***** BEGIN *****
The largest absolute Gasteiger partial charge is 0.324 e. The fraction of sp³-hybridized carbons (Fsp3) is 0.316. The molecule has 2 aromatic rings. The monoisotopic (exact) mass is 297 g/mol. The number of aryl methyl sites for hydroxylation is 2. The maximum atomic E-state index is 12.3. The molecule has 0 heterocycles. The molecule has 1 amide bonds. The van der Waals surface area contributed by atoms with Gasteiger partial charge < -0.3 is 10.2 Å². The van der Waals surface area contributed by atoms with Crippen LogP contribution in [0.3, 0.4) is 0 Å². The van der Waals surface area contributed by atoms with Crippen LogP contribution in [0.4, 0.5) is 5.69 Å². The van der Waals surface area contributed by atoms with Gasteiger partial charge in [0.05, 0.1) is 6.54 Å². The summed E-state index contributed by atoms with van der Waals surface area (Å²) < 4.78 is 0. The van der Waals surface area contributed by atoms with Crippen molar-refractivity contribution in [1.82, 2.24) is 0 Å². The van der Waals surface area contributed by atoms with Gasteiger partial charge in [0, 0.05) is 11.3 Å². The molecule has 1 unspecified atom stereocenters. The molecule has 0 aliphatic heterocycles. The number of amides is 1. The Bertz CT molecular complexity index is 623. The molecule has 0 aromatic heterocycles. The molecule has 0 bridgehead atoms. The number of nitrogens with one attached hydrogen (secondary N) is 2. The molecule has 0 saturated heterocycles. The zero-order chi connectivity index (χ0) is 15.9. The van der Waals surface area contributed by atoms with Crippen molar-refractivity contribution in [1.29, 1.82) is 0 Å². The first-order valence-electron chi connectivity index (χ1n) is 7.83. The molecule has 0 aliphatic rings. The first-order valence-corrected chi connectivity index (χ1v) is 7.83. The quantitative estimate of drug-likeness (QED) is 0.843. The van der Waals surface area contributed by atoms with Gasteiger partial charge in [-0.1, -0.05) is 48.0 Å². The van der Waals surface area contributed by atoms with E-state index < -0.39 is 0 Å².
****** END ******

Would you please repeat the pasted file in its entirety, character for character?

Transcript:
The largest absolute Gasteiger partial charge is 0.324 e. The fraction of sp³-hybridized carbons (Fsp3) is 0.316. The molecule has 2 aromatic rings. The monoisotopic (exact) mass is 297 g/mol. The number of aryl methyl sites for hydroxylation is 2. The maximum atomic E-state index is 12.3. The molecule has 0 heterocycles. The molecule has 1 amide bonds. The van der Waals surface area contributed by atoms with Gasteiger partial charge < -0.3 is 10.2 Å². The van der Waals surface area contributed by atoms with Crippen LogP contribution in [0.3, 0.4) is 0 Å². The van der Waals surface area contributed by atoms with Crippen LogP contribution in [0.4, 0.5) is 5.69 Å². The van der Waals surface area contributed by atoms with Gasteiger partial charge in [0.05, 0.1) is 6.54 Å². The summed E-state index contributed by atoms with van der Waals surface area (Å²) < 4.78 is 0. The van der Waals surface area contributed by atoms with Crippen molar-refractivity contribution in [1.82, 2.24) is 0 Å². The van der Waals surface area contributed by atoms with Gasteiger partial charge in [0, 0.05) is 11.3 Å². The molecule has 1 unspecified atom stereocenters. The molecule has 0 aliphatic heterocycles. The number of amides is 1. The Bertz CT molecular complexity index is 623. The molecule has 0 aromatic heterocycles. The molecule has 0 bridgehead atoms. The number of nitrogens with one attached hydrogen (secondary N) is 2. The molecule has 0 saturated heterocycles. The zero-order chi connectivity index (χ0) is 15.9. The van der Waals surface area contributed by atoms with Crippen molar-refractivity contribution in [1.29, 1.82) is 0 Å². The first-order valence-electron chi connectivity index (χ1n) is 7.83. The molecule has 0 aliphatic rings. The first-order valence-corrected chi connectivity index (χ1v) is 7.83. The quantitative estimate of drug-likeness (QED) is 0.843. The van der Waals surface area contributed by atoms with Gasteiger partial charge in [-0.1, -0.05) is 48.0 Å². The van der Waals surface area contributed by atoms with E-state index < -0.39 is 0 Å².